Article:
Contrary to popular belief, No Retreat, No Surrender 2 was always intended to have an unrelated story (a sequel to the original, by name only). Even if McKinney and Van Damme returned, they would be playing two, totally different characters.
If No Retreat, No Surrender was Yuen’s answer to The Karate Kid, then No Retreat, No Surrender 2 was his answer to Rambo. The plot of Part 2 concerns a Tae Kwon Do expert named Scott Wyld (Loren Avedon), who visits his girlfriend (Patra Wanthivanond) in Thailand. Soon after the two meet up, she is kidnapped and held hostage in Cambodia. With the help of his friend Mac (Max Thayer) and Terry (Cynthia Rothrock), Scott travels to Cambodia in hopes of rescuing his girlfriend from Russian and Vietnamese troops, headed by a Russian general (Matthias Hues).
If you can get over the fact that Avedon isn’t exactly a graduate of The Birmingham School of Acting, then you’ll realize that No Retreat, No Surrender 2 is one of the best action movies of the 1980’s. Sure, the film has corny moments, cheesy one-liners and third rate acting; but once the brawling kicks in, you’re in action movie heaven. The fight sequences are swift, solid, tightly edited and very creative. Even the sound effects used are crisp and organic. Not all the action is a bunch of flips and kicks, there’s motorcycle stunts, shootouts, explosions and even Max Thayer drinking fresh snake blood (like, really drinking it, as shown in a one-take shot).
With a choreographer like Corey Yuen, almost anyone can look good fighting on screen; but with someone like Avedon under his command, the result is top notch. Till this day, I have yet to see a non-Chinese actor who can pull off Hong Kong choreography the way Avedon does; with that said, I consider him to be one of the most underrated names in the history of martial arts film. The bottom line is: Avedon is a natural when it comes to on-screen fighting. It’s no wonder The Seasonal Film Corporation had him sign a 3-picture deal before production of Part 2 even wrapped up.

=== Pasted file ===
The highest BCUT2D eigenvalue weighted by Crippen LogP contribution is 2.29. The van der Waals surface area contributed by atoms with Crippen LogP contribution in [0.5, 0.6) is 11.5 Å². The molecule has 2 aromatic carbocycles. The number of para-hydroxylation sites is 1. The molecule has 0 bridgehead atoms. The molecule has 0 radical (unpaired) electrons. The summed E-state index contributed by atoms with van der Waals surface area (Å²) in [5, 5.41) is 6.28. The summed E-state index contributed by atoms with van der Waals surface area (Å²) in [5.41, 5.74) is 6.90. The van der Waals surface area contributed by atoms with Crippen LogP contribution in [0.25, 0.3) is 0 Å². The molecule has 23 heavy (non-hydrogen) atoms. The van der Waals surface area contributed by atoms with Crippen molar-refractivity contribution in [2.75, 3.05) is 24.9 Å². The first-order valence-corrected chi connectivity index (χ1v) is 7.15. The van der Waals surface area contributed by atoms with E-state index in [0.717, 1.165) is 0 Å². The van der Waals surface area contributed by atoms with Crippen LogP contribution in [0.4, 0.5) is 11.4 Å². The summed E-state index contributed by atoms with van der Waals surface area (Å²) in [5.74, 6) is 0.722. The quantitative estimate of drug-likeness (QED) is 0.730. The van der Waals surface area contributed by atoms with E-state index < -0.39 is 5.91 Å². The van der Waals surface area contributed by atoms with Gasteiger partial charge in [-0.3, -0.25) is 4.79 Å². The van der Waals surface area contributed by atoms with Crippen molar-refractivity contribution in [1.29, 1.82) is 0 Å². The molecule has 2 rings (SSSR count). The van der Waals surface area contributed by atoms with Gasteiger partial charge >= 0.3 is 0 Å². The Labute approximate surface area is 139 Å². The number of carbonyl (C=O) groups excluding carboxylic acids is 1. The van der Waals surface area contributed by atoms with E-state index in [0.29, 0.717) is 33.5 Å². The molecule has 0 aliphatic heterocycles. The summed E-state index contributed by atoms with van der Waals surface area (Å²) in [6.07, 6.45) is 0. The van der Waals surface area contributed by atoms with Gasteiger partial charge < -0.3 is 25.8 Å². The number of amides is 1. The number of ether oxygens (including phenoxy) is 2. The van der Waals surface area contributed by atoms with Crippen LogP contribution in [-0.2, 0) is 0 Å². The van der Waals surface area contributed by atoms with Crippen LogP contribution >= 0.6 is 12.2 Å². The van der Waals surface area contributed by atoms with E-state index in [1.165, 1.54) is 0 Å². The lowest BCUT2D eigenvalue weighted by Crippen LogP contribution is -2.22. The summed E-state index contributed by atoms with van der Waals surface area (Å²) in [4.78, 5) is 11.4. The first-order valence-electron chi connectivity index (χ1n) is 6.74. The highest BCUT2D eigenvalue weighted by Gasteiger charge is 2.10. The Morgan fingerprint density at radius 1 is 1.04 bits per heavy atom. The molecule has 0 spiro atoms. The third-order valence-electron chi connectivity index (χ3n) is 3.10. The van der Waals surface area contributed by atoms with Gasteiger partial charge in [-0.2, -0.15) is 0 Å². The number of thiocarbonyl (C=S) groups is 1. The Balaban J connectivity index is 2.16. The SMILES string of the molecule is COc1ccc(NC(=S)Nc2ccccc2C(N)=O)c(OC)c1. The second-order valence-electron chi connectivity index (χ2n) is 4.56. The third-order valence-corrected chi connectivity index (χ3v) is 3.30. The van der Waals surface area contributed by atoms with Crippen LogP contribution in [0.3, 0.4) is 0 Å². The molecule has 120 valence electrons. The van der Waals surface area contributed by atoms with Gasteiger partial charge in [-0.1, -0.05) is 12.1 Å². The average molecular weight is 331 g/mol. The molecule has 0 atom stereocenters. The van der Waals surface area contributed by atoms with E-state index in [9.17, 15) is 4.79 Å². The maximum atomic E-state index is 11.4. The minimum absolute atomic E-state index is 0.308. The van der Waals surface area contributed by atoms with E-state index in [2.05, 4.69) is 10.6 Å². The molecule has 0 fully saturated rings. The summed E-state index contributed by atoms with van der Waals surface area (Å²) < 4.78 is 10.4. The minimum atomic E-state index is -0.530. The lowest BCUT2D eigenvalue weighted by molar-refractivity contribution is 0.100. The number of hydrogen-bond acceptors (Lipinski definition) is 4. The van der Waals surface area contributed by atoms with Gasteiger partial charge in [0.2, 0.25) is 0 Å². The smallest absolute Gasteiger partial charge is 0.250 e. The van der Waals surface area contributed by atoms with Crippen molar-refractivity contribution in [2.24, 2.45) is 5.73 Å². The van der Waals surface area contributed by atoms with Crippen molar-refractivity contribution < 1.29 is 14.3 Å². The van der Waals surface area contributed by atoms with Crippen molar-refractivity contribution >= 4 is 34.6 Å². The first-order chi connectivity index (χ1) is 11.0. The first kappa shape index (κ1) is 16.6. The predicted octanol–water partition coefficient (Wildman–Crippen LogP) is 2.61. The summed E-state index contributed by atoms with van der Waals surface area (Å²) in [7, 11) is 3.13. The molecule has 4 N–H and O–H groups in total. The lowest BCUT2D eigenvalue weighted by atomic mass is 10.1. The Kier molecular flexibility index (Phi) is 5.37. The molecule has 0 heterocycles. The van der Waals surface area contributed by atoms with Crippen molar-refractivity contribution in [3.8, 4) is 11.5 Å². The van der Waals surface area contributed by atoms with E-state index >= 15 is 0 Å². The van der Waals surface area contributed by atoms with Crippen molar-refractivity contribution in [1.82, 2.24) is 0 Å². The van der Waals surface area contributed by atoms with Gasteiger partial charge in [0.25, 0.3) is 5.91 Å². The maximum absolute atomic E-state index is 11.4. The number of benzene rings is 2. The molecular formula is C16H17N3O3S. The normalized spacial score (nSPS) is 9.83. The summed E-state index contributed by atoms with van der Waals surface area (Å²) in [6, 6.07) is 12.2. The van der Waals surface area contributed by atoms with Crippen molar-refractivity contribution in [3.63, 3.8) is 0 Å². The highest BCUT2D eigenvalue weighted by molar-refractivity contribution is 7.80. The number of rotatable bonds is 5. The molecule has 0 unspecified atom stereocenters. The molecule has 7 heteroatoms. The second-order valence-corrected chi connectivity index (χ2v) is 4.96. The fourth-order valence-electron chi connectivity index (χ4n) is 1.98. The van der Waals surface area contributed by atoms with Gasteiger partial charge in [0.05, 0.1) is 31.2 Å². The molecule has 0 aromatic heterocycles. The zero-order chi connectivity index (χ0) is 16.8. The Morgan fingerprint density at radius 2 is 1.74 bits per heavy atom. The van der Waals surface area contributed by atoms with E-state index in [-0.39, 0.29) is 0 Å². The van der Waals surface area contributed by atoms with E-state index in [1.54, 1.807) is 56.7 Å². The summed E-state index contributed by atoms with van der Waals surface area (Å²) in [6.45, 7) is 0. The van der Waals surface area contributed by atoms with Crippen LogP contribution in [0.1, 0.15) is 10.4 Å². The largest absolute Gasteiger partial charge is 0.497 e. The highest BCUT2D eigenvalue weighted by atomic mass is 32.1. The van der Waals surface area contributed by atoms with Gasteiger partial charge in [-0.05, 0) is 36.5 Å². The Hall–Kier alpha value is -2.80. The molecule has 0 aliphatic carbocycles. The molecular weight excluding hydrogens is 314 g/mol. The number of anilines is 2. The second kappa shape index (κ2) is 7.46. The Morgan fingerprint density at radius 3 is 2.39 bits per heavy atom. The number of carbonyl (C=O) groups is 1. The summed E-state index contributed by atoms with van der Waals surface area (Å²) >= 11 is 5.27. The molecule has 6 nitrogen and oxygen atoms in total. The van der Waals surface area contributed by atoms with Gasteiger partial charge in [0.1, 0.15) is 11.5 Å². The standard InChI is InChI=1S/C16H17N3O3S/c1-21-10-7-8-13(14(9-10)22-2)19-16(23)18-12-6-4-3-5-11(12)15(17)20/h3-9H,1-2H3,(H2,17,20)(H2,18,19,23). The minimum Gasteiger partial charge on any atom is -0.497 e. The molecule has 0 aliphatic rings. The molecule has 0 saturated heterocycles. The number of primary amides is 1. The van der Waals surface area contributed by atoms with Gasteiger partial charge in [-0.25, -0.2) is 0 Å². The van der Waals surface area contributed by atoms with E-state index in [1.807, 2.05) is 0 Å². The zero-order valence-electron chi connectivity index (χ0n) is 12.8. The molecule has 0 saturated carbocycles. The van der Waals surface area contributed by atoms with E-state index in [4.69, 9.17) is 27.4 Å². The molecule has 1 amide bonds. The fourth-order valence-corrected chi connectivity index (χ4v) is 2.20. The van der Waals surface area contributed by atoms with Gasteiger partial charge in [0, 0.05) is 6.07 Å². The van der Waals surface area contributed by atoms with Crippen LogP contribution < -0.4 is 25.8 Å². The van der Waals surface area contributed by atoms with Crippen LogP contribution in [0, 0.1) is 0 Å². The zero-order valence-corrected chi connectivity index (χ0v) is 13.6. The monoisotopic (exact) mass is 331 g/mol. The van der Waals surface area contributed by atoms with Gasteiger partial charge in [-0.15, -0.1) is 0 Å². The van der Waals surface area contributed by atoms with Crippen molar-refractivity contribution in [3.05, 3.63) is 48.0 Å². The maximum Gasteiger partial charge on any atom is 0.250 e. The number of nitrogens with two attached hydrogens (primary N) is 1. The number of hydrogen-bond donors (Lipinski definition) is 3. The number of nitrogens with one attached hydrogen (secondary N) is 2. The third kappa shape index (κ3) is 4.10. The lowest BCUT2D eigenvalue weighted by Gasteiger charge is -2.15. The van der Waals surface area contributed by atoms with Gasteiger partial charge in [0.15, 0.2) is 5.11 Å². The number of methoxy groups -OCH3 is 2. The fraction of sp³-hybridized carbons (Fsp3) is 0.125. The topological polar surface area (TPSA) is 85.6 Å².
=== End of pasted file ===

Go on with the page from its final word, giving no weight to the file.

Cynthia Rothrock is just as awesome – and this goes without saying – being the seasoned, butt-kicking babe that she is. Even Max Thayer gets down and dirty, although he is obviously body-doubled 95% of the time. Kung fu cinema fanatics will get a kick out of Hwang Jang Lee’s appearance; despite his non-speaking role, he has a chunky duel with Rothrock. Matthias Hues, who handles his action scenes like a champ, goes full force against Avedon during the film’s climactic battle.
During their release, I feel that No Retreat, No Surrender 1 and 2 were too ahead of their time to be fully appreciated. Or it could be that the excellence of both films were easily overshadowed by their cheese factor. Whatever the case, Corey Yuen and Seasonal Films were the first – since Bruce Lee and Golden Harvest – to bring real Hong Kong flavor in an American action movie. Not even Jackie Chan’s early U.S. films, like 1980’s The Big Brawl or 1985’s The Protector, showcased the action he was famous for (and we can blame the directors of those two films for that).
If you’re a fan of Hong Kong, martial arts or action movies in general, then No Retreat, No Surrender 2 is easily a must-see. Plain and simple.
Jeff Bona‘s Rating: 8/10